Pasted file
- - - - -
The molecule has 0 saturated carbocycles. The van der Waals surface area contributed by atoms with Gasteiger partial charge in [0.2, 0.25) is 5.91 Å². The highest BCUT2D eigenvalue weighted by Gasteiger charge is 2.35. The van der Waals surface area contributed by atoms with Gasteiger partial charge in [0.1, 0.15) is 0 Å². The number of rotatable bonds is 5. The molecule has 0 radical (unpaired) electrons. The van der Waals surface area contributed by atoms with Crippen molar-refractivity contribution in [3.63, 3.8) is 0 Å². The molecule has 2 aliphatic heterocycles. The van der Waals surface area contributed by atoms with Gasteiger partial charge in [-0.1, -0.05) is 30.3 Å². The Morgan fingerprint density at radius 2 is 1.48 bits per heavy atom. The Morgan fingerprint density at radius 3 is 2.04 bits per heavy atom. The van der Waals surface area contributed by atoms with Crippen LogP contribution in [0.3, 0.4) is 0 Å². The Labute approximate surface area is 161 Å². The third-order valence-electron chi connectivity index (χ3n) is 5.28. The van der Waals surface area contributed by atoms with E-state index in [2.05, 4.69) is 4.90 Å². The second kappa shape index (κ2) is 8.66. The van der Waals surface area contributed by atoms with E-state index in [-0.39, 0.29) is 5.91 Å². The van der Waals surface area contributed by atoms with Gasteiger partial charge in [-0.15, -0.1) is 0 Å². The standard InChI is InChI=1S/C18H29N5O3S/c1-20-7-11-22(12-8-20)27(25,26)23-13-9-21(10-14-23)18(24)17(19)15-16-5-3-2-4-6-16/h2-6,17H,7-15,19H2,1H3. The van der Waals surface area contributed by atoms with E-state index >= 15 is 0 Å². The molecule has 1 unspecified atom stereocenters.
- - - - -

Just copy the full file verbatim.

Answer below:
The molecule has 0 saturated carbocycles. The van der Waals surface area contributed by atoms with Gasteiger partial charge in [0.2, 0.25) is 5.91 Å². The highest BCUT2D eigenvalue weighted by Gasteiger charge is 2.35. The van der Waals surface area contributed by atoms with Gasteiger partial charge in [0.1, 0.15) is 0 Å². The number of rotatable bonds is 5. The molecule has 0 radical (unpaired) electrons. The van der Waals surface area contributed by atoms with Crippen molar-refractivity contribution in [3.63, 3.8) is 0 Å². The molecule has 2 aliphatic heterocycles. The van der Waals surface area contributed by atoms with Gasteiger partial charge in [-0.1, -0.05) is 30.3 Å². The Morgan fingerprint density at radius 2 is 1.48 bits per heavy atom. The Morgan fingerprint density at radius 3 is 2.04 bits per heavy atom. The van der Waals surface area contributed by atoms with Crippen LogP contribution in [0.3, 0.4) is 0 Å². The Labute approximate surface area is 161 Å². The third-order valence-electron chi connectivity index (χ3n) is 5.28. The van der Waals surface area contributed by atoms with E-state index in [2.05, 4.69) is 4.90 Å². The second kappa shape index (κ2) is 8.66. The van der Waals surface area contributed by atoms with E-state index in [-0.39, 0.29) is 5.91 Å². The van der Waals surface area contributed by atoms with Gasteiger partial charge in [-0.15, -0.1) is 0 Å². The standard InChI is InChI=1S/C18H29N5O3S/c1-20-7-11-22(12-8-20)27(25,26)23-13-9-21(10-14-23)18(24)17(19)15-16-5-3-2-4-6-16/h2-6,17H,7-15,19H2,1H3. The van der Waals surface area contributed by atoms with E-state index >= 15 is 0 Å². The molecule has 1 unspecified atom stereocenters.